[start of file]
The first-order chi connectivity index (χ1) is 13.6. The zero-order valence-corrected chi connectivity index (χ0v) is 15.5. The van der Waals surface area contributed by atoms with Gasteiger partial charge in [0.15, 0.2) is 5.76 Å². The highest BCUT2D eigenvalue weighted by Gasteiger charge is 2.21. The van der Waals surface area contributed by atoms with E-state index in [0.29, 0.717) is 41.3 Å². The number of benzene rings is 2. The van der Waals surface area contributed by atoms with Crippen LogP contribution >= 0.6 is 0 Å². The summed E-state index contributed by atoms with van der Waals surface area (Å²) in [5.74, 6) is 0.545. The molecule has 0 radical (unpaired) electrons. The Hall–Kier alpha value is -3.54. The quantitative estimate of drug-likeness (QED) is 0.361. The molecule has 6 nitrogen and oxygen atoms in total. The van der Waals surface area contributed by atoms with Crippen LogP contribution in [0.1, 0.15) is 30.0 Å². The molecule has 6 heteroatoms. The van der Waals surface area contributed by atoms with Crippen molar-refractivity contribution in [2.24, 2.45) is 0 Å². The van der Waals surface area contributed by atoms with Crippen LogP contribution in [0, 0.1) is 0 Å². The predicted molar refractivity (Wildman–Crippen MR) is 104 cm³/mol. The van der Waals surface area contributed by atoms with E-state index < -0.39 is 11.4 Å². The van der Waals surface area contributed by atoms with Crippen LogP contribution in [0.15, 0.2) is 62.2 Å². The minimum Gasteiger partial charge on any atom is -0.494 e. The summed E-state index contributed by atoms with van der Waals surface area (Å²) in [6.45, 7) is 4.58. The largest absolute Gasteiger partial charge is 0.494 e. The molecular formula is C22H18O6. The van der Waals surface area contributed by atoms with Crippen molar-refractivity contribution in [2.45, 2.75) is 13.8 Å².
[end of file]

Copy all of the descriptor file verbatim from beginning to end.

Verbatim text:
The first-order chi connectivity index (χ1) is 13.6. The zero-order valence-corrected chi connectivity index (χ0v) is 15.5. The van der Waals surface area contributed by atoms with Gasteiger partial charge in [0.15, 0.2) is 5.76 Å². The highest BCUT2D eigenvalue weighted by Gasteiger charge is 2.21. The van der Waals surface area contributed by atoms with E-state index in [0.29, 0.717) is 41.3 Å². The number of benzene rings is 2. The van der Waals surface area contributed by atoms with Crippen LogP contribution >= 0.6 is 0 Å². The summed E-state index contributed by atoms with van der Waals surface area (Å²) in [5.74, 6) is 0.545. The molecule has 0 radical (unpaired) electrons. The Hall–Kier alpha value is -3.54. The quantitative estimate of drug-likeness (QED) is 0.361. The molecule has 6 nitrogen and oxygen atoms in total. The van der Waals surface area contributed by atoms with Crippen LogP contribution in [0.1, 0.15) is 30.0 Å². The molecule has 6 heteroatoms. The van der Waals surface area contributed by atoms with Crippen molar-refractivity contribution in [2.24, 2.45) is 0 Å². The van der Waals surface area contributed by atoms with Crippen LogP contribution in [0, 0.1) is 0 Å². The predicted molar refractivity (Wildman–Crippen MR) is 104 cm³/mol. The van der Waals surface area contributed by atoms with E-state index < -0.39 is 11.4 Å². The van der Waals surface area contributed by atoms with Crippen LogP contribution in [0.15, 0.2) is 62.2 Å². The minimum Gasteiger partial charge on any atom is -0.494 e. The summed E-state index contributed by atoms with van der Waals surface area (Å²) in [6.45, 7) is 4.58. The largest absolute Gasteiger partial charge is 0.494 e. The molecular formula is C22H18O6. The van der Waals surface area contributed by atoms with Crippen molar-refractivity contribution in [2.45, 2.75) is 13.8 Å².